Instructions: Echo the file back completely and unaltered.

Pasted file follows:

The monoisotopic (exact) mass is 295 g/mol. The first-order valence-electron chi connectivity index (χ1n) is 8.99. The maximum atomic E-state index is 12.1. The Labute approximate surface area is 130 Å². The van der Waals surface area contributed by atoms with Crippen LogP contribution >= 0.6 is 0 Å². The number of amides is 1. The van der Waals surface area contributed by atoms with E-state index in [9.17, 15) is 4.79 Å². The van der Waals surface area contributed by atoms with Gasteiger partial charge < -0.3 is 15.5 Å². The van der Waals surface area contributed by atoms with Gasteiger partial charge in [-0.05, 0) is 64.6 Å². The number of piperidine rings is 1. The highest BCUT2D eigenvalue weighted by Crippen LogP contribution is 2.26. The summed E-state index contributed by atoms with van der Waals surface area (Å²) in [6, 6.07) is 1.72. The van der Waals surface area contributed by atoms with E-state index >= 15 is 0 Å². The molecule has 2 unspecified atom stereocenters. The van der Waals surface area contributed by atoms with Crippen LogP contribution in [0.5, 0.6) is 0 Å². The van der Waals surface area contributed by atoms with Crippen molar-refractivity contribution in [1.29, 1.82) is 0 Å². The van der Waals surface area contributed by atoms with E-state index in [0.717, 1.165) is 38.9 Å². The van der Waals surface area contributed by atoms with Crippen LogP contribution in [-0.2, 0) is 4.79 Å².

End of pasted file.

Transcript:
The monoisotopic (exact) mass is 295 g/mol. The first-order valence-electron chi connectivity index (χ1n) is 8.99. The maximum atomic E-state index is 12.1. The Labute approximate surface area is 130 Å². The van der Waals surface area contributed by atoms with Crippen LogP contribution >= 0.6 is 0 Å². The number of amides is 1. The van der Waals surface area contributed by atoms with E-state index in [9.17, 15) is 4.79 Å². The van der Waals surface area contributed by atoms with Gasteiger partial charge < -0.3 is 15.5 Å². The van der Waals surface area contributed by atoms with Gasteiger partial charge in [-0.05, 0) is 64.6 Å². The number of piperidine rings is 1. The highest BCUT2D eigenvalue weighted by Crippen LogP contribution is 2.26. The summed E-state index contributed by atoms with van der Waals surface area (Å²) in [6, 6.07) is 1.72. The van der Waals surface area contributed by atoms with E-state index >= 15 is 0 Å². The molecule has 2 unspecified atom stereocenters. The van der Waals surface area contributed by atoms with Crippen LogP contribution in [0.5, 0.6) is 0 Å². The van der Waals surface area contributed by atoms with Crippen molar-refractivity contribution in [1.29, 1.82) is 0 Å². The van der Waals surface area contributed by atoms with E-state index in [0.717, 1.165) is 38.9 Å². The van der Waals surface area contributed by atoms with Crippen LogP contribution in [-0.2, 0) is 4.79 Å².